Category Archives: Q2 PWCC Nambour

For the Family

Life in the small villages of Calabria was one of hard work with limited opportunities. Vincenzo Tigani was a farmer, who faced with limited opportunities in an economically depressed 1930’s Italy, made decisions in the interest of his family. These decisions would see him journey from Italy to Eritrea, India and Australia.

Q2 Tigani Family Maria Rosa, Domenico, Domenica, Vincenzo Brisbane

The Tigani Family: Maria Rosa, Domenico, Domenica and Vincenzo

(from the collection of Maria Rosa Allan(nee Tigani))

Farmers from Vazzano and Santo Onorfrio had been part of the first wave of migrants away from Italy. This Push-Pull migration resulted from farmers experiencing difficulty in making a reasonable living from small plots of land which were mainly rented.  Sons worked with fathers on these plots without a wage. A roof to sleep under and food to eat was the currency.  This offered little opportunity for families to grow their wealth, build their own homes and increase the acreage under cultivation.  Combined with disease, underemployment, high taxes and the degradation and erosion of the soil, men looked for opportunities offered through a system termed chain migration.

Labour agents in USA assisted the Italians to find employment and accommodation and the period from 1870’s to 1910’s saw an influx of young Italians arrive to seize opportunities.  Bruno Tigani from Vazzano (Vincenzo’s father) found his way to Braddock Pennsylvania, likely working in the steel industry and like many made the journey back and forth across the Atlantic. Domenico Lipari (Vincenzo’s future father-in-law) found his way to the “Little Italy” of New York living on Hester Street and working at N.Y. Steam Company. He would also travel between Italy and New York before becoming naturalised in 1937.

Against this background, Vincenzo Tigani enlisted in the Italian Army. In 1936, Mussolini combined Italian Eritrea, Italian Somaliland and Ethipoia into the Italian territory of Africa Orientale Italiana. Government employees, workers and soldiers were needed and Vincenzo became a soldier in the 1st Battalion Speciale Genio dell Eritrea. It would have been a difficult decision to leave behind his wife Domenica and two young sons: Bruno aged 3 and Domenico an infant with this decision resulting in a 10 year separation from his family.

Captured in Massaua, Eritrea 8 April 1941, Vincenzo as a prisoner of war was sent to Australia via India. In less than three years, he was working on a banana plantation owned by Mr AJ Schulz at Poona/Palmwoods in the Nambour district. His time there offered him an insight into the opportunities that Australia offered and the seed would have been sown as to the future direction of his and his family’s life. His hard work earned the respect of the Schulz family, with family members over 70 years later, speaking kindly and fondly of Vince.  Vince told his family how he climbed the middle Glass House Mountain and carved his initials on a rock and how they, the POWs would walk everywhere including Nambour to Brisbane.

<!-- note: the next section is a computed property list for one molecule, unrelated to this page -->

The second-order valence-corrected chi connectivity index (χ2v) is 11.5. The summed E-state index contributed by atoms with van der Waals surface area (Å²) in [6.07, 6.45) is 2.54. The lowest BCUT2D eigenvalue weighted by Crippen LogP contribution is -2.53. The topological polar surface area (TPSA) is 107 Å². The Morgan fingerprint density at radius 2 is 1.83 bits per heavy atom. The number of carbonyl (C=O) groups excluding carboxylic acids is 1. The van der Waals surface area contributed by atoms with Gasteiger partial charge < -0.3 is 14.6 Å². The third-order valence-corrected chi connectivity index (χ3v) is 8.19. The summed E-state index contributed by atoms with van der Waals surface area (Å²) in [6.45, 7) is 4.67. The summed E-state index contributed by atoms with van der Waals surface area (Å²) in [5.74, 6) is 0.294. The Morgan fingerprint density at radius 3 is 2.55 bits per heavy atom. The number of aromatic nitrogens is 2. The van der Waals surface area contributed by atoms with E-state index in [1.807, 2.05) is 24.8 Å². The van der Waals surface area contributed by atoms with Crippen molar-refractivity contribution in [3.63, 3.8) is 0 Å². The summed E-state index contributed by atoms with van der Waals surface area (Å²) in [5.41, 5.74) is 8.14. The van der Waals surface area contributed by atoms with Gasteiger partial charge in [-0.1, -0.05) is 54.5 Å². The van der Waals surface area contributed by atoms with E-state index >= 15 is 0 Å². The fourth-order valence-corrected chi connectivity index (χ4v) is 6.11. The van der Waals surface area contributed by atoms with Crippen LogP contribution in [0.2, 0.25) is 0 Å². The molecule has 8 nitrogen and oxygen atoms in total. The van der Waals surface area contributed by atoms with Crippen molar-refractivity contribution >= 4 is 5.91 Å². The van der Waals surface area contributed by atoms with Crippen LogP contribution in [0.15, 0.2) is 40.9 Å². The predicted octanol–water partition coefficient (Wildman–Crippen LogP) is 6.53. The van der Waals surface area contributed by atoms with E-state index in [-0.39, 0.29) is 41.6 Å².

The return journey from Australia to Italy was long and protracted for Italian prisoners of war. But while waiting at N33 Prisoner of War Camp at South Head Sydney, Vince was allowed to visit family and/or Calabrian Italians in Liverpool.  He would have weekend release from Friday night to Sunday evening and during this time he would have made the acquaintance of Salvatore Raffaele from Dee Why. Much discussion would have transpired over immigration to Australia, work opportunities in Sydney and the process of returning to Australia.

Vincenzo returned to Italy and to a stagnant and economically depressed Vazzano.  Little had changed during his ten year absence.  It was a village that was not directly impacted upon by the war, although planes often flew over the village and black outs and curfews were imposed. Only 100 kilometres away, Reggio Calabria was bombed heavily by the Allies.  It was however a time of uncertainty and hardship.

The Tigani family survived with the support of Domenica’s family. Domenica’s father sent money from USA to fund the building of a home.  With two sons to provide for, Domenica worked hard in the fields.  Her fortitude ensured she survived the ten year separation from her husband. Vincenzo returned somewhat as a stranger to his family. His wife Domenica had, out of necessity, lived an independent life. His sons had grown up without the presence of a father and his youngest son Domenico had difficulty in accepting this stranger as his father. Their reunion was bitter sweet.

The Tigani family welcomed a daughter and sister, Maria Rosa in 1948. Little had changed in the region, and like his parents and parents-in-law, Vincenzo planned for a brighter future for his family.